Your Forever Houseboat comes equipped with several safety systems and includes safety equipment for your use. When you first take charge of your new watercraft, it is important to become familiar with the on-board systems and equipment, understand proper use, and the location of all equipment on board your vessel. Your houseboat instructor will review each of these items and systems with you thoroughly - allowing time for any questions you may have.
Some on-board safety systems are fully automatic. These include your carbon monoxide and smoke detectors, the bilge fire suppression system, and the gas fume/vapor detectors. Other safety equipment requires use by you and/or your crew. These include the fire extinguishers, or provided personal flotation devices (PFD's or more commonly known as life jackets). If you are unfamiliar with any safety equipment on board, your houseboat instructor will make sure you are comfortable with its operation and use prior to your departure from the marina.
When you arrive at the marina for your houseboat orientation, a qualified and experienced Houseboat Instructor will review all safety equipment and systems with you. Most "Captains" find it helpful to assign one or two more "Mates" to take part in this important orientation.
Houseboat Safety Equipment & Systems:
Your houseboat will be equipped with multiple smoke detectors. You will test and review the location of your smoke detectors when you check out your houseboat prior to departure.
Carbon Monoxide (CO) Detectors
Smoke detectors are installed in all cabins, hallways and living areas of your houseboat. Detectors are extremely sensitive to even minimal levels of CO and will beep and flash to alert you to the presence of CO - so that you can take the appropriate action.
CO Detectors play an important role in houseboating safety: Carbon monoxide is colorless, odorless, tasteless, and mixes evenly with air. It enters your blood stream through the lungs and displaces oxygen your body needs. Early symptoms of carbon monoxide poisoning include: irritated eyes, headache, nausea, weakness, and dizziness. These symptoms are often confused with seasickness or too much sun. Prolonged exposure can lead to serious illness or death.
Carbon monoxide can collect inside any type of boat in a variety of ways. Poorly vented exhaust can re-enter a boat if it is moored too close to another boat, or if the exhaust is pushed back by prevailing winds. Exhaust can also re-enter through open windows and collect in still areas.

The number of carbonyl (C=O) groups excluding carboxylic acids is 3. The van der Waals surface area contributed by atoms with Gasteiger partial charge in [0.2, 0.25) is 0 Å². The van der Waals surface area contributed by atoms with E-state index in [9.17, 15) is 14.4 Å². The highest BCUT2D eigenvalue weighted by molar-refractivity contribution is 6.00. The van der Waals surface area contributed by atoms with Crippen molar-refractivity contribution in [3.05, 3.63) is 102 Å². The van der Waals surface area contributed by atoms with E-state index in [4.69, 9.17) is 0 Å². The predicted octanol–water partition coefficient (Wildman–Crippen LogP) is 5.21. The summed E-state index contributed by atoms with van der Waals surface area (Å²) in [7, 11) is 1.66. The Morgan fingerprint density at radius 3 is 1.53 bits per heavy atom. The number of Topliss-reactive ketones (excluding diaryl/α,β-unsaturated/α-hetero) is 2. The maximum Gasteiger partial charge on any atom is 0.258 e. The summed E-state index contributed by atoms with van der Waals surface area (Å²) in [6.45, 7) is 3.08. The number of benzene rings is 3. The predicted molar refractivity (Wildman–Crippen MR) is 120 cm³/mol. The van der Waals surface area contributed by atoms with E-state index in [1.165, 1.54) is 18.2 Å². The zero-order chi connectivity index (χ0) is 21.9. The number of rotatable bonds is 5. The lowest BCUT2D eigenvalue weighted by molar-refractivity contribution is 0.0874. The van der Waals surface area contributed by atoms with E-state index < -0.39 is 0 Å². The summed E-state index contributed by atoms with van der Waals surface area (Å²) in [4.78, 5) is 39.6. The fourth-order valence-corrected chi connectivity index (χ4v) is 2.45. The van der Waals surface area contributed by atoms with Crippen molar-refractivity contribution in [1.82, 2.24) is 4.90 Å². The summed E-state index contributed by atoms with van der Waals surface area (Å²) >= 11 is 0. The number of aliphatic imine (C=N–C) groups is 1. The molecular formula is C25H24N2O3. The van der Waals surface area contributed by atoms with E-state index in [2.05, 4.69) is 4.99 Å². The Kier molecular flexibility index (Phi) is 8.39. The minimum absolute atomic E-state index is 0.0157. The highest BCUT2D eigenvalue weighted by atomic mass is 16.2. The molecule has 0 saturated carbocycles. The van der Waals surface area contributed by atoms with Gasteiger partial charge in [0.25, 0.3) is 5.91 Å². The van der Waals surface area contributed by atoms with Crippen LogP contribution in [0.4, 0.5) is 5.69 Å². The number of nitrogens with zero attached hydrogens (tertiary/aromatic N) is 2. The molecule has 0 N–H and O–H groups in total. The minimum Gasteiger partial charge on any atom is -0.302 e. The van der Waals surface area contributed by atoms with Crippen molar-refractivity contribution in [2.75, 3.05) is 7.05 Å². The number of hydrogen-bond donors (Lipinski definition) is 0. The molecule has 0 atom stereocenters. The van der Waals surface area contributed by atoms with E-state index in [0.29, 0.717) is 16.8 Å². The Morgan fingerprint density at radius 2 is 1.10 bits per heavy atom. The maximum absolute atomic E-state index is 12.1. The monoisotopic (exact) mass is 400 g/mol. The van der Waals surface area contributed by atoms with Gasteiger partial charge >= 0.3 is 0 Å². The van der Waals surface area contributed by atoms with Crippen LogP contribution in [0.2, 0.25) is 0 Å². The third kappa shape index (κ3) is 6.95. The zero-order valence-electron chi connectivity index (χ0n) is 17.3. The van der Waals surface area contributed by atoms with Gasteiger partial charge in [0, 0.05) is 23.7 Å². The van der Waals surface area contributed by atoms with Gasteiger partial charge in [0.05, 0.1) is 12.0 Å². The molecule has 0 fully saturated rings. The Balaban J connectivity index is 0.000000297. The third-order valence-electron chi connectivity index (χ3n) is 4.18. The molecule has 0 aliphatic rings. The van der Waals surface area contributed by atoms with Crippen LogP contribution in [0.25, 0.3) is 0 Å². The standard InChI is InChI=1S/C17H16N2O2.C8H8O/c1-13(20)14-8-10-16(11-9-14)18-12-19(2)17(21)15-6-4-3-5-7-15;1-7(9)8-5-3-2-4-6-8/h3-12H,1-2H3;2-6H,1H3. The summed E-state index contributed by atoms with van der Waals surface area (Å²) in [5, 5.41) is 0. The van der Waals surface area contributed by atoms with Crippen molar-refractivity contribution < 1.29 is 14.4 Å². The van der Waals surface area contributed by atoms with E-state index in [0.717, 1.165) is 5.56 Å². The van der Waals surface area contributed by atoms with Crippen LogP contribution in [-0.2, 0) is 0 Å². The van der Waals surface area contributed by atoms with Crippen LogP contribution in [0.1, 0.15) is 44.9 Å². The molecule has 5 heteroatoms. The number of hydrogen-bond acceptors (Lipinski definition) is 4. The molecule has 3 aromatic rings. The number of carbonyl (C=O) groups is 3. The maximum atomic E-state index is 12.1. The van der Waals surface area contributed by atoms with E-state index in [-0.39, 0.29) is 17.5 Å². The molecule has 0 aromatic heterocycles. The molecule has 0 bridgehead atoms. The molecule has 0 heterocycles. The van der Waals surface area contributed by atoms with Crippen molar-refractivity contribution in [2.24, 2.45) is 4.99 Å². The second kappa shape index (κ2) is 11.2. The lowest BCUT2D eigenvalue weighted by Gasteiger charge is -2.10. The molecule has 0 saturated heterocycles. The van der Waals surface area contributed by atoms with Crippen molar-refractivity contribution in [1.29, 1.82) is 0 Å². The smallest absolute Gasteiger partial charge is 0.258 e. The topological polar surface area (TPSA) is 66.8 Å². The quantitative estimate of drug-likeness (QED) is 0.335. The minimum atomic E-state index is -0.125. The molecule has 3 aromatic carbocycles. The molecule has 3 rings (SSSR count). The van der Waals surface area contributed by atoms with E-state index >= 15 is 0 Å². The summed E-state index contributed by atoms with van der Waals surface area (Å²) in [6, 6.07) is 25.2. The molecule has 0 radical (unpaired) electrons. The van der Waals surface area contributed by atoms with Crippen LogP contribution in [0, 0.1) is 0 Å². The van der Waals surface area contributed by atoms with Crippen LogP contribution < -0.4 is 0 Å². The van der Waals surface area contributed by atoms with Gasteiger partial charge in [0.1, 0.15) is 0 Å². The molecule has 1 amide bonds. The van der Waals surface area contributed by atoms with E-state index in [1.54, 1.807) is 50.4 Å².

On your houseboat, carbon monoxide from your generator(s) is vented upwards through the "stacks" on the top deck to prevent a build-up around the back deck area. However there is still a possibility that carbon monoxide can could stay near the boat, particularly in very calm weather conditions, and become a hazard.
Marine Band Radio
A marine band radio is included on all rental houseboats and most power boats. Your marine band radio is your primary source of communications with marina facilities and services while on the lake. All marinas and the local authorities (NPS, Coast Guard or US Forest Service) monitor Channel 16.
When communicating on the radio, general protocol requires that you establish contact on Channel 16 and then switch to a mutually agreed upon channel for further communication. If your communication is an emergency, then you will stay on Channel 16. Your radio may have a "WX" button which will give you weather information from the National Weather Service. Switch to channel "WX 1" to check updated weather conditions.
If you are new to marine radio use, it can be a little intimidating at first. Your Houseboat Instructor will demonstrate your radio as part of your check out procedure. Go ahead and try the radio - you'll soon be comfortable with the proper use of this very helpful and important tool for lake-wide communication.
Automatic Engine Compartment Fire Supression System Your houseboat is equipped with an automatically activated Temperature Sensor Valve on a specially designed fire extinguisher installed in the engine compartment(s). This valve is designed to discharge when the sensor reaches its activation point. The suppression system is monitored at the helm and a green indicator light illuminates while under way to indicate the system is active. Your Houseboat Instructor will review this system with you during check-out.
Anchors and Ropes
Houseboats are required to be beached and properly anchored/staked by nightfall on all lakes. Your houseboat is equipped with ample anchors and high-quality marine ropes - able to secure even the largest vessel when properly deployed.
A powerboat or personal watercraft comes in handy for scouting beaches and finding just the right spot to tie up since they are more nimble near the shoreline than the larger houseboat.
For a more complete review of how to anchor your houseboat, read the Anchoring Your Houseboat topic in the Houseboating 101 series.
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